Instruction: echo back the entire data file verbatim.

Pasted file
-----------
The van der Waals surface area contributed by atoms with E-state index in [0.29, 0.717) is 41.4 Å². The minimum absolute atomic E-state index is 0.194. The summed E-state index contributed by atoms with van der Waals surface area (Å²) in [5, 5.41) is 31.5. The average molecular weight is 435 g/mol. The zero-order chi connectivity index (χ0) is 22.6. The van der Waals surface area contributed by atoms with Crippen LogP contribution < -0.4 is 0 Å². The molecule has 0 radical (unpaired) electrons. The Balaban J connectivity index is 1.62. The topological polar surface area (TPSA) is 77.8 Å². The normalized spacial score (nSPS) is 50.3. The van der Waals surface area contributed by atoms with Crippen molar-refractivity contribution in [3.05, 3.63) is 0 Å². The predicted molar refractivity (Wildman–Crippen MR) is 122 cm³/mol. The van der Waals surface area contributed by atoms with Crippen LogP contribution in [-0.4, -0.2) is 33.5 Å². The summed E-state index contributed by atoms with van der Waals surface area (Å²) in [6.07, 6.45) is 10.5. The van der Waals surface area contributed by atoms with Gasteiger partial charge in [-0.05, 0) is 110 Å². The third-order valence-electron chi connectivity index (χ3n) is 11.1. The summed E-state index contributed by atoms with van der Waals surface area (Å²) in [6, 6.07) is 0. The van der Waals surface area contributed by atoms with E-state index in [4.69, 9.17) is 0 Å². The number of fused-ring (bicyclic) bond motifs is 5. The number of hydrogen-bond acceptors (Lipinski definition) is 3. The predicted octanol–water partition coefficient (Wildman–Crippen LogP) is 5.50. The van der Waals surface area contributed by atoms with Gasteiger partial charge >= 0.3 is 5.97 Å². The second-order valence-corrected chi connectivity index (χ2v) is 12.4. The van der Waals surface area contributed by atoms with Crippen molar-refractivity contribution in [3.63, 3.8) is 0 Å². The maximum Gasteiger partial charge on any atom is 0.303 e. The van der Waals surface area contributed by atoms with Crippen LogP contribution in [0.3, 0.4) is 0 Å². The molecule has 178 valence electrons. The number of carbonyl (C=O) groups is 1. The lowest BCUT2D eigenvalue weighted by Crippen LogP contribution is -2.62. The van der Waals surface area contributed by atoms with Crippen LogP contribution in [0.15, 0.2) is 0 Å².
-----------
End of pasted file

The van der Waals surface area contributed by atoms with E-state index in [0.29, 0.717) is 41.4 Å². The minimum absolute atomic E-state index is 0.194. The summed E-state index contributed by atoms with van der Waals surface area (Å²) in [5, 5.41) is 31.5. The average molecular weight is 435 g/mol. The zero-order chi connectivity index (χ0) is 22.6. The van der Waals surface area contributed by atoms with Crippen LogP contribution < -0.4 is 0 Å². The molecule has 0 radical (unpaired) electrons. The Balaban J connectivity index is 1.62. The topological polar surface area (TPSA) is 77.8 Å². The normalized spacial score (nSPS) is 50.3. The van der Waals surface area contributed by atoms with Crippen molar-refractivity contribution in [3.05, 3.63) is 0 Å². The predicted molar refractivity (Wildman–Crippen MR) is 122 cm³/mol. The van der Waals surface area contributed by atoms with Crippen LogP contribution in [-0.4, -0.2) is 33.5 Å². The summed E-state index contributed by atoms with van der Waals surface area (Å²) in [6.07, 6.45) is 10.5. The van der Waals surface area contributed by atoms with Gasteiger partial charge in [-0.05, 0) is 110 Å². The third-order valence-electron chi connectivity index (χ3n) is 11.1. The summed E-state index contributed by atoms with van der Waals surface area (Å²) in [6, 6.07) is 0. The van der Waals surface area contributed by atoms with E-state index in [4.69, 9.17) is 0 Å². The number of fused-ring (bicyclic) bond motifs is 5. The number of hydrogen-bond acceptors (Lipinski definition) is 3. The predicted octanol–water partition coefficient (Wildman–Crippen LogP) is 5.50. The van der Waals surface area contributed by atoms with Gasteiger partial charge >= 0.3 is 5.97 Å². The second-order valence-corrected chi connectivity index (χ2v) is 12.4. The van der Waals surface area contributed by atoms with Crippen molar-refractivity contribution in [3.63, 3.8) is 0 Å². The maximum Gasteiger partial charge on any atom is 0.303 e. The van der Waals surface area contributed by atoms with Crippen LogP contribution in [0.3, 0.4) is 0 Å². The molecule has 178 valence electrons. The number of carbonyl (C=O) groups is 1. The lowest BCUT2D eigenvalue weighted by Crippen LogP contribution is -2.62. The van der Waals surface area contributed by atoms with Crippen LogP contribution in [0.15, 0.2) is 0 Å².